Mia Barrett is the creative force behind Cicada Leather Co., a Philadelphia-based firm that makes bespoke leather products—her butter leather dopp kit was our traveler’s favorite in 2014—with All-American materials and labor. We asked the savvy head about the beginnings of Cicada as well as how she’s made her mark in a male-dominated profession.
How and when did Cicada Leather come about?
I was laid off from my job managing a small cheese shop in 2012. After a few days of panic and anger, I decided to stop managing others’ businesses and start my own. I had been doing leather work as a hobby for six years and it was my creative outlet and my way of making Christmas presents. Cicada Leather Company started humbly and in the last three years has transformed into something amazing.
What sets Cicada Leather apart from its competitors?
I proudly source most of my materials from other American companies. Beyond the materials, I design and create everything with function and longevity in mind. I handstitch everything without any machines to create a more durable product. My passion is creating items that you will use everyday for decades.
What kinds of challenges have you faced being a female head of a leather goods company?
I think it surprises people when I tell that I am a leathersmith. My boyfriend is also a leathersmith so I can compare people’s reactions. Most often, people ask if I am really strong and if they can look at my hands. I think they expect to see gnarly callouses and chipped nails and are surprised to see small callouses and a manicure. No one asks my boyfriend if they can assess his hands! But I don’t mind breaking the mold a little. I like being the woman who makes leather pint glass sleeves and dopp bags.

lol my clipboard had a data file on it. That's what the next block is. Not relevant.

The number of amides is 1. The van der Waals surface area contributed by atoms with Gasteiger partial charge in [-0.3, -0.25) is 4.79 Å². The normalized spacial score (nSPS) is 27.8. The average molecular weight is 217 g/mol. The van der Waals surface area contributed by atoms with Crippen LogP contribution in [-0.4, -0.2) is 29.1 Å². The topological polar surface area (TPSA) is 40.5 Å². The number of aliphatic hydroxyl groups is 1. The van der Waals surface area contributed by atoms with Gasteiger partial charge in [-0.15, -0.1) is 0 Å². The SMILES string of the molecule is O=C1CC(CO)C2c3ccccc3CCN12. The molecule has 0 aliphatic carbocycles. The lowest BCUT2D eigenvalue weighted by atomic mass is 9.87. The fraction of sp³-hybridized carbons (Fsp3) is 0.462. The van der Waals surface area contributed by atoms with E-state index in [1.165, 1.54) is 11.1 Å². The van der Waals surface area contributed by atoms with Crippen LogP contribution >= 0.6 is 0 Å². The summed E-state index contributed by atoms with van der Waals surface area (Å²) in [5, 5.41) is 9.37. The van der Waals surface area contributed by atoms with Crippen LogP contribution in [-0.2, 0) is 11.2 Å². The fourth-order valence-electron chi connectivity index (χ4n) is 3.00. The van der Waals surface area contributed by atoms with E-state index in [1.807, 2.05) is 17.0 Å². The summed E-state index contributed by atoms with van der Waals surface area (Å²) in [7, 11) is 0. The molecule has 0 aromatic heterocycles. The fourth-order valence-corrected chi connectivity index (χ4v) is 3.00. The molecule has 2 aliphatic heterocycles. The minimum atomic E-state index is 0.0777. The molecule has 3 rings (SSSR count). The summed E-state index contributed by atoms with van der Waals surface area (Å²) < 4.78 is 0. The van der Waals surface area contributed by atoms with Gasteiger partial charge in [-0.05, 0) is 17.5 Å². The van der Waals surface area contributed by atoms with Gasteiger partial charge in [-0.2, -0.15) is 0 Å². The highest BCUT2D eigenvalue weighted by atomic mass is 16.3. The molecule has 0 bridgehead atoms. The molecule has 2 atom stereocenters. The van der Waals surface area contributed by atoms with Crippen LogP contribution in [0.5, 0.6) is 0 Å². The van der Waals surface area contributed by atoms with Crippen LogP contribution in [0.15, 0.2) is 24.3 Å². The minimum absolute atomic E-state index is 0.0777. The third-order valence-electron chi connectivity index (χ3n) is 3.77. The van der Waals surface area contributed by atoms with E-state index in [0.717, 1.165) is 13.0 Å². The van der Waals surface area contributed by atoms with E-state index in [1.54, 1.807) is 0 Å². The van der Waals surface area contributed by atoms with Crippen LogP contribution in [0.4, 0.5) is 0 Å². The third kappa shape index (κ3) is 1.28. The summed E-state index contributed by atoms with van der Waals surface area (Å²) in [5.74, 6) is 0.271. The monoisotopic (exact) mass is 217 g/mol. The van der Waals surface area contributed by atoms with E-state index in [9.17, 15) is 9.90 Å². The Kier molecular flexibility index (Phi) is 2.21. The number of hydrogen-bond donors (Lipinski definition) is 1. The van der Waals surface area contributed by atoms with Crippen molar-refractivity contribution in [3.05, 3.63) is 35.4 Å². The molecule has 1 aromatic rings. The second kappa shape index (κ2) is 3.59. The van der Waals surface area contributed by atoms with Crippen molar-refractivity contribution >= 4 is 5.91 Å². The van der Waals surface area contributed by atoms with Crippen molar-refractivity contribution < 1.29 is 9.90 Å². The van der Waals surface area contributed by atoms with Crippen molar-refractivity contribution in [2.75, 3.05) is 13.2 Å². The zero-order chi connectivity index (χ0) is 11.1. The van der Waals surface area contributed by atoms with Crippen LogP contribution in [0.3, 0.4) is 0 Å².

Why did you decide to make and source everything here in the United States?
Sourcing my materials from other small American companies is my version of patriotism. When I started Cicada Leather Company in 2012, the area in which I lived was still suffering from the economic depression. I chose to invest in American companies as a way of supporting our economy. I grew up in my parent’s small business and I witnessed the power of spending your money on local businesses. I could make a cheaper product with cheaper materials that come from who knows where but instead I support a small company in Washington that makes conditioners and one of the United State’s few remaining major tanneries in Missouri. In this way, my small business makes a bigger impact.
How has the leather goods scene changed since you launched?
Demand has definitely increased since I emerged on to the scene. I think that our culture is starting to shift away from amassing tons of crap and towards investing in quality goods. The movements to encourage shopping at small businesses and buying American made goods have resulted in more and more people looking to spend their money in a way that matters and that will get them something they can be proud of.
What are your favorite pieces from your collection?
I love my key covers. It’s such a little thing that makes such a difference. Not only do keys look classier in leather but I never have to fumble in the cold while I try to find the right one! I also love making passport wallets because I know they are going to travel and see the world. I may not get the chance to go to Tahiti but a wallet I made just might!
What is your personal style?
My style is modern and chic, though often understated. At the atelier I often wear ankle boots, jeans and a grey cashmere sweater. I like a clean sophisticated look made of top materials.
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